By YOURI KEMP
Tribune Business Reporter
A financial analyst warns that international “attacks” on the financial services sector should be expected as the country’s involvement in the digital assets and cryptocurrencies business develops.
Hubert Edwards, principal of Next Level Solutions, said in a statement sent to the media: “Many are still uncertain about this new paradigm of digital/virtual assets, non-fungible assets and currencies. Our position at NextLevelSolutions is that while underdeveloped at this stage the use cases of the technology in many instances are encouraging with the ability to successfully create value. The emergence of stablecoins; the disappearance of some levels of regulatory fuzziness; and the roll back from total anonymity, suggest that these very much have the ability to integrate into traditional financial systems and are therefore here to stay. This document provides brief recap and commentary on the white paper, undergirded by contemplations of how do we capitalise on the new evolving technologies and how to strategise for the creation of real national long-term value.
“Next Level Solutions generally supports the propositions in the white paper and the framework. The insights and intentions are clear. The country’s proposed ‘differentiated’ approach, designed to create competitive advantage, especially as it relates to proportionality in regulations, appears sound, responsive and respectful of the developing environment.
“The paper does have a number of broad statements for which general refinements will be required for better communication of national benefit. While the focus is on digital assets this represents, in a significant way, an economic policy position. To underline this, we note from the IMF document cited above ‘The authorities would like to establish The Bahamas as a leader in digital assets and crypto currencies. They are pleased to have put in place a designated legal framework for the digital asset space (the 2020 Bahamas’ Digital Assets and Registered Exchanges Bill, DARE) and are working to facilitate the granting of approvals and licenses in a fair and transparent manner’.”
The statement also said: “The most direct observation is that digital assets and the underlying technologies has the ability to revolutionise payment systems, intermediation and the provision of financial service across the board. Decentralised financing (DeFi) is taking hold in the global space with the use of smart contracts. The FATF’s most recent look at virtual assets and virtual assets service providers (VA/VASP), contemplating the risk to the financial system, gives a clear appreciation of the future value of the technologies. The accepted position is that virtual assets are making major incursions into the traditional system and there are concerns for financial stability.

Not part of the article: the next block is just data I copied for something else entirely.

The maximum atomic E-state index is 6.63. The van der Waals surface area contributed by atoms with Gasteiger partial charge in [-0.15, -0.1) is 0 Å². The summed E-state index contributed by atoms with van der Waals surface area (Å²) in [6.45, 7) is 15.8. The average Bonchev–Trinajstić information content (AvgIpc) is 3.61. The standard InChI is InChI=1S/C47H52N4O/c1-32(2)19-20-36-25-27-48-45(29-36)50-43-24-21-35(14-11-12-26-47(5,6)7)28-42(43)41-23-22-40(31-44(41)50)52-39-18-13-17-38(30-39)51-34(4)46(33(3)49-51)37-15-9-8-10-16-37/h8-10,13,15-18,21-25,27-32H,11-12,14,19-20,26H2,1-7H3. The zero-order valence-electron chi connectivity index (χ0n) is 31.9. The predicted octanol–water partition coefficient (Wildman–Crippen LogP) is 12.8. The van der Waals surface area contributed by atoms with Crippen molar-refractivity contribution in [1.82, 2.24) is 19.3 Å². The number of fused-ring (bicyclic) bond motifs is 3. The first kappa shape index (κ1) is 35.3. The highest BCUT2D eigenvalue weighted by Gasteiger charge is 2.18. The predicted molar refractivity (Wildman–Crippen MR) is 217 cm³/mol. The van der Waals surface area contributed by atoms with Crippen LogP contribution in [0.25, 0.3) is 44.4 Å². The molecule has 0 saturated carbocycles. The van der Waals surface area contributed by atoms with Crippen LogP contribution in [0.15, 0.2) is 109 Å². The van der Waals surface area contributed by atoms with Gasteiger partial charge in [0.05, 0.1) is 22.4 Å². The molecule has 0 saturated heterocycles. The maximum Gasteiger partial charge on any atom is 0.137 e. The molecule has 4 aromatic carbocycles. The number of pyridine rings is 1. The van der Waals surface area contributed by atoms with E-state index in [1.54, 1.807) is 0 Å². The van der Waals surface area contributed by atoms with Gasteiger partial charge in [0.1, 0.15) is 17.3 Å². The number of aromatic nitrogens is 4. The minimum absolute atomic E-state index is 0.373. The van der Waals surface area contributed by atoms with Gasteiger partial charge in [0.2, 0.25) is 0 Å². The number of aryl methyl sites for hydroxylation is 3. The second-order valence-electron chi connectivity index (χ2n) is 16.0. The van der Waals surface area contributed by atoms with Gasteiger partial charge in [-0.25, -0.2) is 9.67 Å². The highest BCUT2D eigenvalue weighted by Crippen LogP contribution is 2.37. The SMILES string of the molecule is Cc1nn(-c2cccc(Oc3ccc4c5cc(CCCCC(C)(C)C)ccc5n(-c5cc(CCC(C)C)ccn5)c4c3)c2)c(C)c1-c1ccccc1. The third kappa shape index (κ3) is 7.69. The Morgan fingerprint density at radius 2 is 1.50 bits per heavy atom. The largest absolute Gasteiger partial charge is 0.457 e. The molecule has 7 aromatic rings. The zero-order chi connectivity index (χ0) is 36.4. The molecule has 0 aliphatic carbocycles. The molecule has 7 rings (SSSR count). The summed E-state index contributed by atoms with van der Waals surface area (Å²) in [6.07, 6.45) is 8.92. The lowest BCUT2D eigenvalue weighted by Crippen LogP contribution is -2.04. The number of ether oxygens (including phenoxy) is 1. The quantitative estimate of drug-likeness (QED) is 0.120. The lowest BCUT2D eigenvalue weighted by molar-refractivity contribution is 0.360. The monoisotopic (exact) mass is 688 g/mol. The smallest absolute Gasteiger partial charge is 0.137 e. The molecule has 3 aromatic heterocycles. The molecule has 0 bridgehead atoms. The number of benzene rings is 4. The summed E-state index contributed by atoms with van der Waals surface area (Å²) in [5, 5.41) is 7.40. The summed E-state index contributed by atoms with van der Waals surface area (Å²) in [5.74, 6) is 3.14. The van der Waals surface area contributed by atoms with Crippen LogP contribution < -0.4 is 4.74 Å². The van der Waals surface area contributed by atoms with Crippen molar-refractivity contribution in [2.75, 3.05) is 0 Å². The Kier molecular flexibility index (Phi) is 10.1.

It added: “We believe that the focus should be on the technology while seeking to benefit from what is currently evolving. The technology in the interim will be disruptive in different ways to financial services and must therefore be carefully managed. The financial values that are being observed today may very well fall away but we must be mindful that it could take a system with it. Regulations, risk management, compliance and strategic thinking become paramount as this evolves.”
It continued: “Following pioneering moves with the DARE (Digital Assets and Registered Exchanges) Act, the current developments hold great significance for the continued vibrancy of the local financial services sector (offshore) with high spillover value and effect for domestic segments of the economy. We consider this a very progressive and useful policy position. The stated intention of The Bahamas becoming a center of excellence in the region and world is, in our opinion, very fascinating and highly strategic. The position is, however, not without important challenges which should not be ignored if the country is to maximise its potential in this arena.
“It should be anticipated, consistent with past attacks on financial services sector, that international efforts to control the crypto space will emerge. It is inevitable, should be anticipated and strategized for. AML/CFT represents the most likely pressure point. It should be accepted that they are coming, especially the EU. Their modus operandi is well known and consistent and they will be looking for cracks to exploit as might be manifested by weak AML regimes, light touch regulatory regimes, lack of enforcement, and of course we anticipate that claims of taxation abuse will feature and these arguments around given on going debates about when taxable events with cryptocurrencies crystalizes and where.”